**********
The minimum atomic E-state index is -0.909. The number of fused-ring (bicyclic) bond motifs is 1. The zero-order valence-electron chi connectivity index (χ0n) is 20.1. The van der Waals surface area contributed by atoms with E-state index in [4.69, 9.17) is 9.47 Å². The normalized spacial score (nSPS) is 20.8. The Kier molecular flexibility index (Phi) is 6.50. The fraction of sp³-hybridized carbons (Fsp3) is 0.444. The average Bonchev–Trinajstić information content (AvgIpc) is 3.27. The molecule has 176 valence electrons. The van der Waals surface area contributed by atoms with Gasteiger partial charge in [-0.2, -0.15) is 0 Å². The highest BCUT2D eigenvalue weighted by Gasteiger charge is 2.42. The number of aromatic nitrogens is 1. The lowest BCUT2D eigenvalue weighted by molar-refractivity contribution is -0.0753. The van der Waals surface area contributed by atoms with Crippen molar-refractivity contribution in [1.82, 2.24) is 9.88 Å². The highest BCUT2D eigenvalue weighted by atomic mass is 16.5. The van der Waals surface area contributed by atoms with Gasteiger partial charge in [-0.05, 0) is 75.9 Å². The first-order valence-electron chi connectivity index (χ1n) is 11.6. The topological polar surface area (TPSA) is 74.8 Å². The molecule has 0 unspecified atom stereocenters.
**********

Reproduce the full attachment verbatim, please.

The minimum atomic E-state index is -0.909. The number of fused-ring (bicyclic) bond motifs is 1. The zero-order valence-electron chi connectivity index (χ0n) is 20.1. The van der Waals surface area contributed by atoms with E-state index in [4.69, 9.17) is 9.47 Å². The normalized spacial score (nSPS) is 20.8. The Kier molecular flexibility index (Phi) is 6.50. The fraction of sp³-hybridized carbons (Fsp3) is 0.444. The average Bonchev–Trinajstić information content (AvgIpc) is 3.27. The molecule has 176 valence electrons. The van der Waals surface area contributed by atoms with Gasteiger partial charge in [-0.2, -0.15) is 0 Å². The highest BCUT2D eigenvalue weighted by Gasteiger charge is 2.42. The number of aromatic nitrogens is 1. The lowest BCUT2D eigenvalue weighted by molar-refractivity contribution is -0.0753. The van der Waals surface area contributed by atoms with Crippen molar-refractivity contribution in [1.82, 2.24) is 9.88 Å². The highest BCUT2D eigenvalue weighted by atomic mass is 16.5. The van der Waals surface area contributed by atoms with Gasteiger partial charge in [-0.05, 0) is 75.9 Å². The first-order valence-electron chi connectivity index (χ1n) is 11.6. The topological polar surface area (TPSA) is 74.8 Å². The molecule has 0 unspecified atom stereocenters.